I by the way have trouble with these strategies for Europe.

So far all I’ve seen does not tell me where we are coming from in regarding these measurable targets. Also I’m not clear how these strategies really does tackle real social problems of chronic health, promoting growth and well-being not only for, but also with the citizens, a stated objective of the initial social agenda documented by the European Commission. Where the citizens engaged in determining these? Does it offer effective ways or just more of the same ‘push’ of existing policies? These measurable results, have they been challenged, debated or discussed- I might have missed that.

This declaration leaves me concerned. Let me explain why

The explanation, I felt actually was very dismissive, as captured in the declaration:

“To aim at such specified targets involves the determination of a multiplicity of objectives and the need to co-ordinate scientific as well as practical activities in the wide domains of employment, RDI, climate change, education, and social inclusion. What is required here is only to a limited degree further development of business innovations and new technologies”. (my bold emphasis)

The declaration went on…..

The most urgent and important innovations in the 21st century will take place in the social field. This opens up the necessity as well as possibilities for social sciences to find new roles and relevance (my bold again)  by generating knowledge applicable to new dynamics and structures of contemporary and future societies”

In the present way this document is written it seems to have a narrow agenda where social science is seeking out its new role and relevance but what I found constantly missing was the social good that it will deliver?

For me social innovation needs scope, scale and impact in all we focus upon, otherwise it will not ‘shift the gauge‘ on social issues needing urgent action.

Is this socially reflective enough?

I’m just worried that the momentum behind this declaration is not as well thought through, balanced out, social inclusive, socially reflective enough.

If the wording is right “What is required here is only to a limited degree further development of business innovation and new technologies” then social innovation may never get off the ground. This cannot be right surely?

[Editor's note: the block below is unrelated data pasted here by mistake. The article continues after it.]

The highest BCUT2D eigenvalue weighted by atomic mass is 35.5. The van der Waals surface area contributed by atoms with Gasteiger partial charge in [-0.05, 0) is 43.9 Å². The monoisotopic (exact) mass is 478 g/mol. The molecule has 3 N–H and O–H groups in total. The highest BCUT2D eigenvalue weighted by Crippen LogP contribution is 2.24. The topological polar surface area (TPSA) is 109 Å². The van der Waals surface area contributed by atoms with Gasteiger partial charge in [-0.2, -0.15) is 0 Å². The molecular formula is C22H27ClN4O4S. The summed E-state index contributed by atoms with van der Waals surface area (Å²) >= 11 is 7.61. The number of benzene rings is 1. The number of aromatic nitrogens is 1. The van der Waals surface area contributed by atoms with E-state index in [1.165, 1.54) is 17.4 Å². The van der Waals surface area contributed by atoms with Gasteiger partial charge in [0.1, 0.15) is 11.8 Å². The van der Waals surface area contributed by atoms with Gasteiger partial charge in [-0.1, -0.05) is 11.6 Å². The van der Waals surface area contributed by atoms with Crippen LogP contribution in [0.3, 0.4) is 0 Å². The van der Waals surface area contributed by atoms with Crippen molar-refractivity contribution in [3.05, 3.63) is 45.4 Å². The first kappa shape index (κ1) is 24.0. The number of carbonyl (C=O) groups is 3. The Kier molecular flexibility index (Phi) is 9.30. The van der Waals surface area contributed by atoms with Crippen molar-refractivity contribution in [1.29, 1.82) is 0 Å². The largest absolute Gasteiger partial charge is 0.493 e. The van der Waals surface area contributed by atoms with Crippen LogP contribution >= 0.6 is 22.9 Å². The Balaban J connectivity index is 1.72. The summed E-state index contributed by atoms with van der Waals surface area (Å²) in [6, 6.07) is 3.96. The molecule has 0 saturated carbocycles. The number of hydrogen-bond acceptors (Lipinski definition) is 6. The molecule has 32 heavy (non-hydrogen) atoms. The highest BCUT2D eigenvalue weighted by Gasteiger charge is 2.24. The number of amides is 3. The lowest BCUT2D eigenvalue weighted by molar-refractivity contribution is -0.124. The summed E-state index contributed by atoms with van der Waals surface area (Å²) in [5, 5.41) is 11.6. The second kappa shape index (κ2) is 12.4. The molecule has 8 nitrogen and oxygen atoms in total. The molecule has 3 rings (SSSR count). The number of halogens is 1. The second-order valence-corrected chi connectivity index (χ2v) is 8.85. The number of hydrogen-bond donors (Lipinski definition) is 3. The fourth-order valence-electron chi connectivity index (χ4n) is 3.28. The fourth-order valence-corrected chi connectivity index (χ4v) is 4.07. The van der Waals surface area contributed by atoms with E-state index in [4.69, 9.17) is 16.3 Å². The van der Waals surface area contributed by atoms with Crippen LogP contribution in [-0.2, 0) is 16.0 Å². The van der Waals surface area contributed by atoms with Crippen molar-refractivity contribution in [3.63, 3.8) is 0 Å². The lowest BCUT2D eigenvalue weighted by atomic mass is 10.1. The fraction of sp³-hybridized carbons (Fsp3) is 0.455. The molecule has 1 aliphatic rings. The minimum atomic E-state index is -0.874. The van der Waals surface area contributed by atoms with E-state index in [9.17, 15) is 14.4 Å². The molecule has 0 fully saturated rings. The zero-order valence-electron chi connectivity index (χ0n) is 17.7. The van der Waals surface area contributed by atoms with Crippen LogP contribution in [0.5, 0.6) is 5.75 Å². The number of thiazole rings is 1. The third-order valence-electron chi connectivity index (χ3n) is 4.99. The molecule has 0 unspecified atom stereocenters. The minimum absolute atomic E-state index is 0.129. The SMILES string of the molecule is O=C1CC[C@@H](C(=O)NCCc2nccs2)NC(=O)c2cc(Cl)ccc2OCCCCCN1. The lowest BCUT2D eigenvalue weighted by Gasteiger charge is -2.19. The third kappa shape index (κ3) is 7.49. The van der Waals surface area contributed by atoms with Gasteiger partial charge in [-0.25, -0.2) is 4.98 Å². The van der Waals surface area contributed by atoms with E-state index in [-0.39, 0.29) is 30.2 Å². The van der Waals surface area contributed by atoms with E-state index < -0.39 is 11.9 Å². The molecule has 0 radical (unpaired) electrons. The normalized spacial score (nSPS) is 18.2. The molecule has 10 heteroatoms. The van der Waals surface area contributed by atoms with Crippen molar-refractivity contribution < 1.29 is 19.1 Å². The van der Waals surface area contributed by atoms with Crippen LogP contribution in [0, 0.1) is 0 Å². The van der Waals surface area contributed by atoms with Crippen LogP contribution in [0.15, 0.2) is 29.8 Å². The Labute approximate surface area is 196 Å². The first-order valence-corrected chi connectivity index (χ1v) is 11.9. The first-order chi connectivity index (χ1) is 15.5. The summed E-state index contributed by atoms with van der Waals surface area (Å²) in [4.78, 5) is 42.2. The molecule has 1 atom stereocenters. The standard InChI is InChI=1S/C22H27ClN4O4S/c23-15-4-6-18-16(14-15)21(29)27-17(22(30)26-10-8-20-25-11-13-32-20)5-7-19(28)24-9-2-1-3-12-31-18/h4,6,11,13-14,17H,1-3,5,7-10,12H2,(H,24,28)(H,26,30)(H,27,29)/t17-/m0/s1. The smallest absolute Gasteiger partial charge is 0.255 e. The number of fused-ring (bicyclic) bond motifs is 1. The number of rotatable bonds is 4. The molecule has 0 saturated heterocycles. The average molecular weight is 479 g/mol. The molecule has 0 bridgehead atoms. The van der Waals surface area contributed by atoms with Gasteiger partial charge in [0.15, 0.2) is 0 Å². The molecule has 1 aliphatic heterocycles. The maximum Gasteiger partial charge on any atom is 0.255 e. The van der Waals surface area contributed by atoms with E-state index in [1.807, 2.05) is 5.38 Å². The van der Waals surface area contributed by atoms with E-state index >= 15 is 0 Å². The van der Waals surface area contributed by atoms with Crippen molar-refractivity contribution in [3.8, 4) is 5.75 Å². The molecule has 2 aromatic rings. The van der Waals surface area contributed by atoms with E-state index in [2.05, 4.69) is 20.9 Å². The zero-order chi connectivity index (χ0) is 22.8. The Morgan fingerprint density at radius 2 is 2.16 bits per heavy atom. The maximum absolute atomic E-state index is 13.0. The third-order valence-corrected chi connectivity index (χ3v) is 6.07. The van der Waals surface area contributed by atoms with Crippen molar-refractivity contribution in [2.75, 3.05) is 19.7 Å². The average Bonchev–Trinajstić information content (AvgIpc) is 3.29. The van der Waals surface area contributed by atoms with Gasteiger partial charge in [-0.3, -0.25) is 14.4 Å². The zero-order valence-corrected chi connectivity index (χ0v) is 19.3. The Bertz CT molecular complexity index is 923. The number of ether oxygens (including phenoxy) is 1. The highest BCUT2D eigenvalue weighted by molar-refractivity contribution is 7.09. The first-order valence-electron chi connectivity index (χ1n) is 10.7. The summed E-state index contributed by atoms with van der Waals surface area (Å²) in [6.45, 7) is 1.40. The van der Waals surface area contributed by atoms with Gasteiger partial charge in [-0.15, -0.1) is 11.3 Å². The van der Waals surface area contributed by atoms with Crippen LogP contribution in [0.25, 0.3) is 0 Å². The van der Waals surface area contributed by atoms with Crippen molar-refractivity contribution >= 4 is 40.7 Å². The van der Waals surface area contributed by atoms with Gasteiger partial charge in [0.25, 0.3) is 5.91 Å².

I still subscribe to the barriers that were identified in a document dated May 2010 entitled “Empowering people, driving change: social innovation in the European union”

It stated:

Social innovation is a risk-taking operation that requires imagination, perseverance and confidence to develop a creative idea of a product or service, and then implement a participative process and establish strong partnerships for its implementation and subsequent scaling-up. Social innovators are confronted with barriers that are often linked to an incompatible audit or regulatory culture.

Reviews and evaluations of EU programmes managed by the Commission have highlighted a number of obstacles to the development and mainstreaming of social innovations, including the traditional risk-averse and cautious organisational cultures of administrations, closed systems which favour single-issue solutions developed within clusters of organisations lacking mutual awareness, communication, networking and trust, fragmented capacities (resources, infrastructures and intermediaries) and skills (training, design tools, monitoring, validation and evaluation) preventing the development of a rich ‘eco-system’ for enabling social innovations, and insufficient stable, seamless and sustainable funding throughout all stages of the innovation cycle”

I must be missing something here– maybe social innovation inclusion

I seem to be reading another message with the Vienna Declaration from the above EU document. I’m certainly having a hard time to equate to this declaration. For me it needs an awful lot more contextual work and linking it back to all the social validation that has gone on before it needs to take place. Maybe I’m just reading this declaration wrong. Maybe I’ve missed some critical steps on how we got here.

I do get nervous on declarations, a lack of contextual background and timelines that allow for little constructive response. The implementation of any declaration is within the details and this misses much for me as it presently stands,  not in their enthusiasm but in relationship to what has been developed before this declaration, in policy outlines and direction of social concepts.

Declarations can be noble but the wider community needs fully engaging for any implementation otherwise it becomes, in this case just a further body of academic suggestions that might miss the real mark.

One thought on “Declarations and Social Innovation

  1. Pingback: Declarations and Social Innovation | Innovation really matters |